Indeed, mothballing half of the country's coal-burning electricity plants will open the doors for 122,000 megawatts of wind and solar while also cutting greenhouse gas emissions by some 600 million metric tons by 2025.


An aggressive push towards 100% clean energy could also save Americans as much as $321bn in energy costs, according to a new study.

The latest poll shows Biden holding a commanding lead nationally, including leading in nearly every swing state. He, however, has warned that Trump could still pull a fast one by delegitimizing the outcome of the elections because "... that's how he plays.

Oil demand will plateau in 2030

Platts did not update its oil outlook, but a recent report by another energy expert paints a bleak picture.

According to a report by the International Energy Agency (IEA), oil demand will plateau in 2030 and enter a phase of terminal decline, thus giving renewables the ascendancy.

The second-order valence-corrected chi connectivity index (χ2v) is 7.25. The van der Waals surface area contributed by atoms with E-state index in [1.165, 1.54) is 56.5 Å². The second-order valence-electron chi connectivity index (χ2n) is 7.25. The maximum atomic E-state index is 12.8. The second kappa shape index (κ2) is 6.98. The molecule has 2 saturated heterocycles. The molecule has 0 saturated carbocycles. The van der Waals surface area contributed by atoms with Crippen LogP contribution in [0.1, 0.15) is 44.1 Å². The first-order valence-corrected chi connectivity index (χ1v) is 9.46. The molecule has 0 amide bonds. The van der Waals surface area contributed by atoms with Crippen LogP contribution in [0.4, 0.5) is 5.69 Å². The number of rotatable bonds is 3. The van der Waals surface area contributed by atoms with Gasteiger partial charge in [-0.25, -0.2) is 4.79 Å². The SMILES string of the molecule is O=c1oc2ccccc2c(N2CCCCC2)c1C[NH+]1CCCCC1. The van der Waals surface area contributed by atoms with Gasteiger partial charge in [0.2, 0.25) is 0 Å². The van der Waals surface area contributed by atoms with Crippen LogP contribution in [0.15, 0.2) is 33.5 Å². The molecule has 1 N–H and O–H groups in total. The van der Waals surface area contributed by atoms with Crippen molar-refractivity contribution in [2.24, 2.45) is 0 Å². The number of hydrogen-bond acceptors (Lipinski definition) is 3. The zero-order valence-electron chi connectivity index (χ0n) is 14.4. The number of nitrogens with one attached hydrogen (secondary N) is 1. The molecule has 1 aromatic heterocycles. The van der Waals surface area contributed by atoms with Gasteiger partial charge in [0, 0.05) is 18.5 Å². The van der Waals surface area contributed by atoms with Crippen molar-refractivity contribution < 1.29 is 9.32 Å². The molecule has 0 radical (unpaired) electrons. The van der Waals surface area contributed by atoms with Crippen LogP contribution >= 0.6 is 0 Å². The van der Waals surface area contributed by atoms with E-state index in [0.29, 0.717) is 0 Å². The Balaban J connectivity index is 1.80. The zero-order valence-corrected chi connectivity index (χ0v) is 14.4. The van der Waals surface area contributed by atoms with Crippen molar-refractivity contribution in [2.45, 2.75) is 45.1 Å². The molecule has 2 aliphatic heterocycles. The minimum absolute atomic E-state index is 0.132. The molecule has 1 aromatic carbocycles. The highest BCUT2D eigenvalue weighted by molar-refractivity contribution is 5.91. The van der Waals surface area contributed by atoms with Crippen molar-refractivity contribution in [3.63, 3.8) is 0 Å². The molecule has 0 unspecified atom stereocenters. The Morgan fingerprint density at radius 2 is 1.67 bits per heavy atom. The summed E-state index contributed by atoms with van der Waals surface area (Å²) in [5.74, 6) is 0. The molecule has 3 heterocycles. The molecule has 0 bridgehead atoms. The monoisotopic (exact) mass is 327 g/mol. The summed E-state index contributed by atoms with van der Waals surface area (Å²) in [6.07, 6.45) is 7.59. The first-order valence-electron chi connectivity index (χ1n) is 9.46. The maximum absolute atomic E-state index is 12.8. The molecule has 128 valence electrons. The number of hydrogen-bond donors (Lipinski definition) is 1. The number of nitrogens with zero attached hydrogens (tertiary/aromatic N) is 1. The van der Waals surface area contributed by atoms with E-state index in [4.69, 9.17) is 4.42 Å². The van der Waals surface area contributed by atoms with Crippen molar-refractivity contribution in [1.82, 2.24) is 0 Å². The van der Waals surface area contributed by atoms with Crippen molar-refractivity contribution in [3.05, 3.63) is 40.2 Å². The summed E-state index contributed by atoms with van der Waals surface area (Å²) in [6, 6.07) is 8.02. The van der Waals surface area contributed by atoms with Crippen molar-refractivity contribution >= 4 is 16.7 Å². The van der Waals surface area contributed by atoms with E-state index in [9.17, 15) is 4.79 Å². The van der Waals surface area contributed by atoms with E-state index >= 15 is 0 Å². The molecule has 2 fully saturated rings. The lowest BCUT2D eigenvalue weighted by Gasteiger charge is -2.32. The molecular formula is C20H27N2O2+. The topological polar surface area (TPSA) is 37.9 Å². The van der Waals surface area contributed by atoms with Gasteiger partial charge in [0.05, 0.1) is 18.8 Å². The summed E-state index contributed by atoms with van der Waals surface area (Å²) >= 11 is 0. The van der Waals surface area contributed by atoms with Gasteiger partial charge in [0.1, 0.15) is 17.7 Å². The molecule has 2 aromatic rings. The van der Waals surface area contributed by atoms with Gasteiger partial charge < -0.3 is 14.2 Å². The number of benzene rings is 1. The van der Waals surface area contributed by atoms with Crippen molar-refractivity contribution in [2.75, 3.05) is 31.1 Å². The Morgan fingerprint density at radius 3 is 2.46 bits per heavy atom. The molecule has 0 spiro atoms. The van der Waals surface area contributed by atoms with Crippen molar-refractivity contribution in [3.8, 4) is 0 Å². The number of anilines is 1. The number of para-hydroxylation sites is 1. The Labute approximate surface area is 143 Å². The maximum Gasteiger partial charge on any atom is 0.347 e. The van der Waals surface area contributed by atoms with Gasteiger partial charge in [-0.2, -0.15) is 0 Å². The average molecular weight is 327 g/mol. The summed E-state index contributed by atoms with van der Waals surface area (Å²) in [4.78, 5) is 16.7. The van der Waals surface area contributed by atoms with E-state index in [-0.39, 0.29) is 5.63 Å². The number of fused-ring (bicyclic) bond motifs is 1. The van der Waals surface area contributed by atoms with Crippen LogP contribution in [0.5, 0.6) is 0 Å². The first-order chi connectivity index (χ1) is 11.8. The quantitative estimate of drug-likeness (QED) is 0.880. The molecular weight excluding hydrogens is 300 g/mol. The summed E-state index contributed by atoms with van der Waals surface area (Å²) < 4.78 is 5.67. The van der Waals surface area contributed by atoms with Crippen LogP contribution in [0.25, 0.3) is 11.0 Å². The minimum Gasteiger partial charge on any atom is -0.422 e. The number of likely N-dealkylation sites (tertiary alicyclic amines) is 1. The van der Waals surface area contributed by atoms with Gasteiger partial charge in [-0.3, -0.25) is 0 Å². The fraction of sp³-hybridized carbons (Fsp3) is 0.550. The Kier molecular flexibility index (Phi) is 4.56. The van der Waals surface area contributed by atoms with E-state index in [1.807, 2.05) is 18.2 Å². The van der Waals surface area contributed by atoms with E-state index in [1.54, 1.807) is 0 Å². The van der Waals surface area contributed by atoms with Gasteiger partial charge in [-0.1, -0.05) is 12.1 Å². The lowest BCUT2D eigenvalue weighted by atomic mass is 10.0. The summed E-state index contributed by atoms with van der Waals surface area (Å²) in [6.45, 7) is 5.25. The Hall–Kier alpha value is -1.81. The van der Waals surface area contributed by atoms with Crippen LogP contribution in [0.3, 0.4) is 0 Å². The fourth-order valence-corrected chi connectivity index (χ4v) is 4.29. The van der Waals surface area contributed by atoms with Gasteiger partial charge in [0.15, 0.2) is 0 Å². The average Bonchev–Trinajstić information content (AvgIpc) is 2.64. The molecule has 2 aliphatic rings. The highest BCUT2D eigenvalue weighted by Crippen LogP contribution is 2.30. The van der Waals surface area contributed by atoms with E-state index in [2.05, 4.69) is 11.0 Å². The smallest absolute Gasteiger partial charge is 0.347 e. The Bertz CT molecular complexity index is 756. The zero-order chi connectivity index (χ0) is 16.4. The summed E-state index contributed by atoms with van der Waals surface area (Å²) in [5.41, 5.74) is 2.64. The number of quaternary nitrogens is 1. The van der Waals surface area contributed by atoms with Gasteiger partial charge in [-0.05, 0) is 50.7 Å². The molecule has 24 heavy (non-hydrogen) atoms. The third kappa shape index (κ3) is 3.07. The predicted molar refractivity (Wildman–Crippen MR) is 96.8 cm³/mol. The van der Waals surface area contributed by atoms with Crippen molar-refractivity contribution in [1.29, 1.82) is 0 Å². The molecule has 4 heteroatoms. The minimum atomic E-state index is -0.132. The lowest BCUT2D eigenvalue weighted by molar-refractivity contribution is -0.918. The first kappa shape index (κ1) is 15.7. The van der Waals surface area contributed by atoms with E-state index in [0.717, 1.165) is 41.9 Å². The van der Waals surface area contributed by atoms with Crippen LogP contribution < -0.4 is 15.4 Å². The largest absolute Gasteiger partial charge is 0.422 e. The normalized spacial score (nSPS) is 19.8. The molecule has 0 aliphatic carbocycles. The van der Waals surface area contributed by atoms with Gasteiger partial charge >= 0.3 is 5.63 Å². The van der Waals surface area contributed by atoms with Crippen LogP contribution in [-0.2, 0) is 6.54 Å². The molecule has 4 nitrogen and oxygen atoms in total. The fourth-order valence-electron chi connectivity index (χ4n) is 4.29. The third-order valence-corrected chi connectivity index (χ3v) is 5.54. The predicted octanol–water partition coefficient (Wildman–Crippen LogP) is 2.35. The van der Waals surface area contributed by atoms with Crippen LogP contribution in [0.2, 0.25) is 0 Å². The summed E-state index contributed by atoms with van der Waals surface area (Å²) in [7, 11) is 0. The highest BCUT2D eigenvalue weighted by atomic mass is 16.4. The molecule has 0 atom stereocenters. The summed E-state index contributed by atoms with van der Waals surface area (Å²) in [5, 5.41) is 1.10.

By Alex Kimani for Oilprice.com 

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Leave a comment
  • Arch Region on October 26 2020 said:
    Given that four years of Trump brought 90% drop in the Dow Jones Coal Index and 40% down of the Dow Jones Oil Gas Index can the next four years be any better? Especially now that solar and wind are now the least expensive energy resources and various designs of fusion are around the corner (this time really not in the proverbial fifty years.) Fossil fuels time is up. Can four years of Biden be much worse than the last four years?

    Three factors will seal the destiny of fossil fuels:
    a) HEALTH COSTS - how long do you think people will continue subsidizing fossil fuels with their kids asthma and grandpas bronchitis? There was a time that there were no alternatives to keeping the lights on. But now we have clean renewable and healthful energy alternatives;
    b) COSTS - Already in many markets fossil fuels are too expensive even before we factor in the health costs. Loss of market share will only aggravate this cost disparity as fossil fuels will be exponencial prized out as the scale of exploration, extraction, refining, and distribution shrinks.